from the make-it-so dept
To kick it off, however, they've now released an Intellectual Property Statutory Supplement, which basically has the text of various relevant laws and international agreements concerning intellectual property in the United States. A somewhat equivalent book that many law schools use will run you over $50. But the Boyle/Jenkins statutory supplement is free to download, or available for print-on-demand at cost (around $10) for law students who need paper copies and can't bring electronic copies into classrooms. As they note in the announcement about this project:
We are motivated in part by the outrageously steep cost of legal teaching materials, (and the increasing restrictions on those materials — such as the removal of the right of first sale). This book is intended for use with our forthcoming Intellectual Property casebook (coming in the Fall) but can also be used as a free or low cost supplement for basic Intellectual Property courses — at the college, law school or graduate school levels. Whether or not you buy it, the free download will at the very least gives you a statutory reference book for those times when internet access is unavailable, and you just need to scratch that intellectual property research itch. The book is also available at cost of production — about $10.50 — as a handsomely covered paperback. Most of the current Intellectual Property Statutory & Treaty Supplements are $45-$50.As you may recall, just a few months ago, we wrote about some well-known publishers of legal casebooks trying to undermine first sale rights by requiring students to give back books they bought in exchange for access to a digital copy (which may or may not stay online). It's good to see folks like Boyle and Jenkins step in and recognize that there's more to be gained by sharing knowledge and information, rather than seeking to lock it up. I hope other professors will follow suit.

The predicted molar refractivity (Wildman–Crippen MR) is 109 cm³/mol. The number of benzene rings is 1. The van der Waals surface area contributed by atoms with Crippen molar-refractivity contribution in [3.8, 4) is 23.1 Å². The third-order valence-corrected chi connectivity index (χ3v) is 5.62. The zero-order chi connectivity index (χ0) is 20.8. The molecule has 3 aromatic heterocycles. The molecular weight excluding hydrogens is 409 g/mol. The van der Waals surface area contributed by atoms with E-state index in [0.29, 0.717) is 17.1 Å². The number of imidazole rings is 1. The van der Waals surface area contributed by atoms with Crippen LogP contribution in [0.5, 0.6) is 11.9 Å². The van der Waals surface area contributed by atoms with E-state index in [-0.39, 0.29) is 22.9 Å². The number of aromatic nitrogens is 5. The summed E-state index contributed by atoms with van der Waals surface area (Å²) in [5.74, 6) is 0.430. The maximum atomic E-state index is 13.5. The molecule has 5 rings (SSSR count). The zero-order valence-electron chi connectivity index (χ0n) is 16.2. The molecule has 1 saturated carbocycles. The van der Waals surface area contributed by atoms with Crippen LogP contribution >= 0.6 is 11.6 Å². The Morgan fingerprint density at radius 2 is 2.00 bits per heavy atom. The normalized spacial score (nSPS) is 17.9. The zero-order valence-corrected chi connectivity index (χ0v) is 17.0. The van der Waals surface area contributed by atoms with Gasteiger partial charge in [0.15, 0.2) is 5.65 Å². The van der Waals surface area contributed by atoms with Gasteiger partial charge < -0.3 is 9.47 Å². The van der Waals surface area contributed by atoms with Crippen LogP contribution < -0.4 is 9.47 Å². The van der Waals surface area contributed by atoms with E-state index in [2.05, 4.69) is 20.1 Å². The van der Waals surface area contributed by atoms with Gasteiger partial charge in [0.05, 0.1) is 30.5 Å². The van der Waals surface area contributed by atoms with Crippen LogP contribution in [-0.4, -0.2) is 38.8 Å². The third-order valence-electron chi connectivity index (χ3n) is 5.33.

Oh, and as a bonus, you owe it to yourself to read their posting on Thomas Macaulay's famed 1841 speech about the dangers of copyright maximalism. We've quoted from it at times, and the famous line from it is usually how "the effect of [the copyright] monopoly generally is to make articles scarce, to make them dear, and to make them bad." However, the entire speech is worth reading, and here they highlight a warning against copyright maximalism, in which he notes that it will lead to less respect for the law. Remember, he was saying this in 1841. Fairly prescient, huh?
At present the holder of copyright has the public feeling on his side. Those who invade copyright are regarded as knaves who take the bread out of the mouths of deserving men. Everybody is well pleased to see them restrained by the law, and compelled to refund their ill-gotten gains. No tradesman of good repute will have anything to do with such disgraceful transactions. Pass this law: and that feeling is at an end. Men very different from the present race of piratical booksellers will soon infringe this intolerable monopoly. Great masses of capital will be constantly employed in the violation of the law. Every art will be employed to evade legal pursuit; and the whole nation will be in the plot… Remember too that, when once it ceases to be considered as wrong and discreditable to invade literary property, no person can say where the invasion will stop. The public seldom makes nice distinctions. The wholesome copyright which now exists will share in the disgrace and danger of the new copyright which you are about to create.